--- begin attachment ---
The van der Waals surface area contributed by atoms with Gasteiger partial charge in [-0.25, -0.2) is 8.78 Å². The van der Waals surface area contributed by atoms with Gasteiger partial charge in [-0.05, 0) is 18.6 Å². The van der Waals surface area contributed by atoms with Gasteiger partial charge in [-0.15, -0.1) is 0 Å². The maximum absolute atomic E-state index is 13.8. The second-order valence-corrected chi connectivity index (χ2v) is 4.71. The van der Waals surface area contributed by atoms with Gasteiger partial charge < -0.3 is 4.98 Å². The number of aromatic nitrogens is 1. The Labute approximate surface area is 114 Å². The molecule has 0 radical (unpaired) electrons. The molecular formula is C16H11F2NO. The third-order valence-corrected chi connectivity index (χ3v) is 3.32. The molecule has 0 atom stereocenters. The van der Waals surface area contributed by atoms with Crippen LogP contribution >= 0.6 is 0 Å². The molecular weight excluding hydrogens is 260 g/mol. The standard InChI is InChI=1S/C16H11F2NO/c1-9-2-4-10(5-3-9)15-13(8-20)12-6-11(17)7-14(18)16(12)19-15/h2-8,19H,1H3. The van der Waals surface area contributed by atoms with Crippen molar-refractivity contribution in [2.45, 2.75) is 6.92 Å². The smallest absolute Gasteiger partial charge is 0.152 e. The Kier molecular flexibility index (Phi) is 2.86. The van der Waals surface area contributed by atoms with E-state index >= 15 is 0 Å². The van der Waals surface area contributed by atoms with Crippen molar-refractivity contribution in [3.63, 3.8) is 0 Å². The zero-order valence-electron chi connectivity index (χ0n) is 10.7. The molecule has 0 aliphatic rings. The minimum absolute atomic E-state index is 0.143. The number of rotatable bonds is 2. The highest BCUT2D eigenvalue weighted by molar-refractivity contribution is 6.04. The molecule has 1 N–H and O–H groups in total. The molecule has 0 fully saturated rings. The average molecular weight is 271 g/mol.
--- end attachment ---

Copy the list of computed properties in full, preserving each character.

The van der Waals surface area contributed by atoms with Gasteiger partial charge in [-0.25, -0.2) is 8.78 Å². The van der Waals surface area contributed by atoms with Gasteiger partial charge in [-0.05, 0) is 18.6 Å². The van der Waals surface area contributed by atoms with Gasteiger partial charge in [-0.15, -0.1) is 0 Å². The maximum absolute atomic E-state index is 13.8. The second-order valence-corrected chi connectivity index (χ2v) is 4.71. The van der Waals surface area contributed by atoms with Gasteiger partial charge < -0.3 is 4.98 Å². The number of aromatic nitrogens is 1. The Labute approximate surface area is 114 Å². The molecule has 0 radical (unpaired) electrons. The molecular formula is C16H11F2NO. The third-order valence-corrected chi connectivity index (χ3v) is 3.32. The molecule has 0 atom stereocenters. The van der Waals surface area contributed by atoms with Crippen LogP contribution >= 0.6 is 0 Å². The molecular weight excluding hydrogens is 260 g/mol. The standard InChI is InChI=1S/C16H11F2NO/c1-9-2-4-10(5-3-9)15-13(8-20)12-6-11(17)7-14(18)16(12)19-15/h2-8,19H,1H3. The van der Waals surface area contributed by atoms with Crippen molar-refractivity contribution in [2.45, 2.75) is 6.92 Å². The smallest absolute Gasteiger partial charge is 0.152 e. The Kier molecular flexibility index (Phi) is 2.86. The van der Waals surface area contributed by atoms with E-state index >= 15 is 0 Å². The van der Waals surface area contributed by atoms with Crippen molar-refractivity contribution in [3.63, 3.8) is 0 Å². The zero-order valence-electron chi connectivity index (χ0n) is 10.7. The molecule has 0 aliphatic rings. The minimum absolute atomic E-state index is 0.143. The number of rotatable bonds is 2. The highest BCUT2D eigenvalue weighted by molar-refractivity contribution is 6.04. The molecule has 1 N–H and O–H groups in total. The molecule has 0 fully saturated rings. The average molecular weight is 271 g/mol.